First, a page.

Open Energi, a UK company whose sensors on fridges, heaters and pumps enable those devices to use electricity more efficiently, is turning to Hadoop data storage to get its business to

the next level.

David Hill, business development director at Open Energi, said the deal with Hadoop distributor Hortonworks will help as the company moves beyond the proof of concept work it has been doing with customers such as Sainsbury’s and United Utilities.

It has chosen the Hortonworks Data Platform (HDP) to store data from its sensors, which allow energy consumption to be managed in real-time based on immediate demand. Open Energi has been using relational database technology of its own devising so far, said Hill. It was founded in 1999 as Responsive Load, but has been known as Open Energi since October 2012.

Its patented “dynamic demand” technology aggregates consumption across customers’ sites to provide an equivalent to a power station. Instead of adjusting supply up or down, it adjusts demand to meet supply.

“As an early stage internet of things company, we have had to build a lot from scratch. The work we will be doing with Hortonworks will take us beyond that. We’ve proved we can sell capacity into an electricity market that has been traditionally bought from power stations,” said Hill.

According to Hill, Open Energi is building a “virtual power plant”, aggregating flexibility in consumer electricity demand to provide cheap capacity to make electricity systems work more effectively.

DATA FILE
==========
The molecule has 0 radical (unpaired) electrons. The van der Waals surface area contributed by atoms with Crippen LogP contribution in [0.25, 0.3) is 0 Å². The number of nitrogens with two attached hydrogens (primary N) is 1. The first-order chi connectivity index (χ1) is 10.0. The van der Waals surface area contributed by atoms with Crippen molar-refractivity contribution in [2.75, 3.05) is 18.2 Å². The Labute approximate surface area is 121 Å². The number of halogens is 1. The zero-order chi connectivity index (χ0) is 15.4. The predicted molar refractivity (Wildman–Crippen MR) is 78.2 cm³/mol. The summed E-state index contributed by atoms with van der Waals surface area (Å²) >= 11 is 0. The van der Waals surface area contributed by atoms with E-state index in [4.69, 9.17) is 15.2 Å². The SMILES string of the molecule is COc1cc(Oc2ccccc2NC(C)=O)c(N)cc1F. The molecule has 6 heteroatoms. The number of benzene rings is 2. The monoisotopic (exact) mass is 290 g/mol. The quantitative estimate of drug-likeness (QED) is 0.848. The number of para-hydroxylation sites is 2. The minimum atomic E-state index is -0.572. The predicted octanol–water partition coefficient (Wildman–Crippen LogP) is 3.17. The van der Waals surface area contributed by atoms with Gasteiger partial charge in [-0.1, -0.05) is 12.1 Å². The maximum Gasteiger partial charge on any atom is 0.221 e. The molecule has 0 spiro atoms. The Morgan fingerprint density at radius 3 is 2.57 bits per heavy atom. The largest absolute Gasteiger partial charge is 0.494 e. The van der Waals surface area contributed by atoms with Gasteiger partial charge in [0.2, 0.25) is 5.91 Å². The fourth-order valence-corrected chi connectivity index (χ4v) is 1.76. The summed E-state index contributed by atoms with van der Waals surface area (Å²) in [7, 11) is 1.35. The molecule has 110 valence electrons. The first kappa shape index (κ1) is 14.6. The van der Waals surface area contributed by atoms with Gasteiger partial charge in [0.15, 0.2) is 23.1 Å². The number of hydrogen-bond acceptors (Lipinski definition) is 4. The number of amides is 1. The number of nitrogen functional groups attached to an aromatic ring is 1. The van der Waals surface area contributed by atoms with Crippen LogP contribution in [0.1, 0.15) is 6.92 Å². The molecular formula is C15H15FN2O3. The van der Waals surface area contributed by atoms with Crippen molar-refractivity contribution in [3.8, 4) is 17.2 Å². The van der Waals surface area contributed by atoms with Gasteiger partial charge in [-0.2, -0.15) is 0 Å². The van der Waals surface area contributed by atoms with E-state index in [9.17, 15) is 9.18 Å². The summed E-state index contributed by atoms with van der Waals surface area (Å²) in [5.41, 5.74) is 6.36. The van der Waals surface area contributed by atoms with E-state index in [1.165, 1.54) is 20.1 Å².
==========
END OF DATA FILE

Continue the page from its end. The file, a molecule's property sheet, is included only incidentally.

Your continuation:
“We provide capacity on the demand side by tapping into appliances and changing their consumption without having an impact on their primary purpose. If it pumps, cools or heats, you can change its consumption without impact for a short period of time,” said Hill.

He gives the example of United Utilities, where if his company gets a signal from the National Grid that there is a shortage of power then they can adjust consumption so as to deal with that on behalf of the customer.

“In turn, our customers can generate revenue and decarbonise the electricity market, becoming active participants in the electricity system,” said Hill.

Due to this, Sainsbury’s, as an example, can receive a payment from National Grid via Open Energi for adjusting its electricity consumption across a number of fridges.

Open Energi currently has 3,000 electricity consuming devices and meters around the country under its purview on 300 sites with 20 customers.

Using HDP, the company said it will collect, store and analyse sensor data containing information about real-time electricity consumption and control processes more efficiently and at a far greater scale than previously possible.

“We can now tap into technologies that were developed in the consumer internet, as with Hadoop at Yahoo, and make sure we have a much more scalable data intrastructure as we grow. We don’t have crazy amounts of data at the moment, but our aspirations are to have millions of devices – not a few thousand.

“As a startup company, you don’t always know what you will want to do with the data, so you want flexibility in respect of how you mine the data,” said Hill.

The company hopes HDP will provide a single view of all the appliance information to enable customers to react swiftly to changing conditions on the grid, as well as identify ways to generate extra revenue from existing devices, maximise energy savings and spot opportunities to reduce CO2 emissions.

Read more about Hadoop in the internet of things